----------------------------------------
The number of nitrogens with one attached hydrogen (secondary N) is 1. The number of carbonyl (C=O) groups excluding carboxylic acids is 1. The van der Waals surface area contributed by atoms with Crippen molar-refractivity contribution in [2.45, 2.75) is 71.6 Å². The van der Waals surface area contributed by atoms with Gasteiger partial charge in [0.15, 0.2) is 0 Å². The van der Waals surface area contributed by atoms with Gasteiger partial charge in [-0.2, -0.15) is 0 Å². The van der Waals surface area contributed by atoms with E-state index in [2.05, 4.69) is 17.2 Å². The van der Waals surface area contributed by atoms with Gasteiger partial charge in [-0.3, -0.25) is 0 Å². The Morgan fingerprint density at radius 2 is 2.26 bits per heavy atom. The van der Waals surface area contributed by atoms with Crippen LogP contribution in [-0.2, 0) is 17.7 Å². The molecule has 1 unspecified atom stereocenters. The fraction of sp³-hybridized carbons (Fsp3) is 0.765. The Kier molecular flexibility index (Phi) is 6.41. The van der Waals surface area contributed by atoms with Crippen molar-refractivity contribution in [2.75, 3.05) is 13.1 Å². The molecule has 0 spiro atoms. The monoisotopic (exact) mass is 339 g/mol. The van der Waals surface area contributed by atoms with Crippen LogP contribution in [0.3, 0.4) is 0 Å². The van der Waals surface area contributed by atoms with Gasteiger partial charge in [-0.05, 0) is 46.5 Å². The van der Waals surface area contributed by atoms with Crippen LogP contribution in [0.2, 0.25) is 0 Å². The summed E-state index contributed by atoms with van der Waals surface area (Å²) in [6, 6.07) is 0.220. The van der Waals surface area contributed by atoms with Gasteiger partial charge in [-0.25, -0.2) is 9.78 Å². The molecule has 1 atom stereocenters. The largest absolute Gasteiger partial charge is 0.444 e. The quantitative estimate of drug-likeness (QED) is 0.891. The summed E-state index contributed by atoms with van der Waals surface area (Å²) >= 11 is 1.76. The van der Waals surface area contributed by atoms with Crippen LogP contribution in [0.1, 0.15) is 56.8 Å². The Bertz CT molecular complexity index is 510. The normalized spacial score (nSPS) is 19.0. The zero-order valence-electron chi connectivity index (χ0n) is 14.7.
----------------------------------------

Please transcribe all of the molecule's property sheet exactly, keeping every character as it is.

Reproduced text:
The number of nitrogens with one attached hydrogen (secondary N) is 1. The number of carbonyl (C=O) groups excluding carboxylic acids is 1. The van der Waals surface area contributed by atoms with Crippen molar-refractivity contribution in [2.45, 2.75) is 71.6 Å². The van der Waals surface area contributed by atoms with Gasteiger partial charge in [0.15, 0.2) is 0 Å². The van der Waals surface area contributed by atoms with Gasteiger partial charge in [-0.2, -0.15) is 0 Å². The van der Waals surface area contributed by atoms with E-state index in [2.05, 4.69) is 17.2 Å². The van der Waals surface area contributed by atoms with Gasteiger partial charge in [-0.3, -0.25) is 0 Å². The Morgan fingerprint density at radius 2 is 2.26 bits per heavy atom. The van der Waals surface area contributed by atoms with Crippen LogP contribution in [-0.2, 0) is 17.7 Å². The molecule has 1 unspecified atom stereocenters. The fraction of sp³-hybridized carbons (Fsp3) is 0.765. The Kier molecular flexibility index (Phi) is 6.41. The van der Waals surface area contributed by atoms with Crippen molar-refractivity contribution in [2.75, 3.05) is 13.1 Å². The molecule has 0 spiro atoms. The monoisotopic (exact) mass is 339 g/mol. The van der Waals surface area contributed by atoms with Crippen LogP contribution in [0.3, 0.4) is 0 Å². The van der Waals surface area contributed by atoms with Gasteiger partial charge in [-0.05, 0) is 46.5 Å². The van der Waals surface area contributed by atoms with Crippen LogP contribution in [0.2, 0.25) is 0 Å². The summed E-state index contributed by atoms with van der Waals surface area (Å²) in [6, 6.07) is 0.220. The van der Waals surface area contributed by atoms with Gasteiger partial charge in [-0.25, -0.2) is 9.78 Å². The molecule has 1 atom stereocenters. The largest absolute Gasteiger partial charge is 0.444 e. The quantitative estimate of drug-likeness (QED) is 0.891. The summed E-state index contributed by atoms with van der Waals surface area (Å²) >= 11 is 1.76. The van der Waals surface area contributed by atoms with Crippen LogP contribution in [0.1, 0.15) is 56.8 Å². The Bertz CT molecular complexity index is 510. The normalized spacial score (nSPS) is 19.0. The zero-order valence-electron chi connectivity index (χ0n) is 14.7.